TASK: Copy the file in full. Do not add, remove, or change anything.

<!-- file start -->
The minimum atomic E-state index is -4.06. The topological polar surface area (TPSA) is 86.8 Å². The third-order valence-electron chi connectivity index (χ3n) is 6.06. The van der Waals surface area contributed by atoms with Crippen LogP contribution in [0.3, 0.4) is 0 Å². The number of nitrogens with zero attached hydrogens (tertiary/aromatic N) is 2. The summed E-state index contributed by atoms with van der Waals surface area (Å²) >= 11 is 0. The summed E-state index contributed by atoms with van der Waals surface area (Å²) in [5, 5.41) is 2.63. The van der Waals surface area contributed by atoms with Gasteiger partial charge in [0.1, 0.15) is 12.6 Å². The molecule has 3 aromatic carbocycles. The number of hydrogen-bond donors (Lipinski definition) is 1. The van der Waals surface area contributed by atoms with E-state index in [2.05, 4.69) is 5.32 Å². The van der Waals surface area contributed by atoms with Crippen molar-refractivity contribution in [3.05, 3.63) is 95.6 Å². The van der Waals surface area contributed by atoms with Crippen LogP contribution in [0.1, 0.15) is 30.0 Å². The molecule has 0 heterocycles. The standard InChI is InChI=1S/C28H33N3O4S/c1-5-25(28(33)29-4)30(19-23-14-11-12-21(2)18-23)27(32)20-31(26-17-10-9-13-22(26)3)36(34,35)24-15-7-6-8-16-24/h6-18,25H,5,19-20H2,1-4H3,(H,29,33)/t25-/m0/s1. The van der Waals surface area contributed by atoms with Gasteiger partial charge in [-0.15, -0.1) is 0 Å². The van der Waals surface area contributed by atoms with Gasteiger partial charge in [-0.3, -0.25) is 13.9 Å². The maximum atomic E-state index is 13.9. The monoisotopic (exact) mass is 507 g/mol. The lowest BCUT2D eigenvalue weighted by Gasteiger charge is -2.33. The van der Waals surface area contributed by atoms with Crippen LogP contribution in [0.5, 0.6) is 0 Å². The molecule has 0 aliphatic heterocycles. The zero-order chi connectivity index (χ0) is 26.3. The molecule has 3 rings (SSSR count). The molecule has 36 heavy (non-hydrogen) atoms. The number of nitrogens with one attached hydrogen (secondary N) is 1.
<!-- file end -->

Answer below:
The minimum atomic E-state index is -4.06. The topological polar surface area (TPSA) is 86.8 Å². The third-order valence-electron chi connectivity index (χ3n) is 6.06. The van der Waals surface area contributed by atoms with Crippen LogP contribution in [0.3, 0.4) is 0 Å². The number of nitrogens with zero attached hydrogens (tertiary/aromatic N) is 2. The summed E-state index contributed by atoms with van der Waals surface area (Å²) >= 11 is 0. The summed E-state index contributed by atoms with van der Waals surface area (Å²) in [5, 5.41) is 2.63. The van der Waals surface area contributed by atoms with Gasteiger partial charge in [0.1, 0.15) is 12.6 Å². The molecule has 3 aromatic carbocycles. The number of hydrogen-bond donors (Lipinski definition) is 1. The van der Waals surface area contributed by atoms with E-state index in [2.05, 4.69) is 5.32 Å². The van der Waals surface area contributed by atoms with Crippen molar-refractivity contribution in [3.05, 3.63) is 95.6 Å². The van der Waals surface area contributed by atoms with Crippen LogP contribution in [0.1, 0.15) is 30.0 Å². The molecule has 0 heterocycles. The standard InChI is InChI=1S/C28H33N3O4S/c1-5-25(28(33)29-4)30(19-23-14-11-12-21(2)18-23)27(32)20-31(26-17-10-9-13-22(26)3)36(34,35)24-15-7-6-8-16-24/h6-18,25H,5,19-20H2,1-4H3,(H,29,33)/t25-/m0/s1. The van der Waals surface area contributed by atoms with Gasteiger partial charge in [-0.15, -0.1) is 0 Å². The van der Waals surface area contributed by atoms with Gasteiger partial charge in [-0.3, -0.25) is 13.9 Å². The maximum atomic E-state index is 13.9. The monoisotopic (exact) mass is 507 g/mol. The lowest BCUT2D eigenvalue weighted by Gasteiger charge is -2.33. The van der Waals surface area contributed by atoms with Crippen LogP contribution in [0.5, 0.6) is 0 Å². The molecule has 0 aliphatic heterocycles. The zero-order chi connectivity index (χ0) is 26.3. The molecule has 3 rings (SSSR count). The molecule has 36 heavy (non-hydrogen) atoms. The number of nitrogens with one attached hydrogen (secondary N) is 1.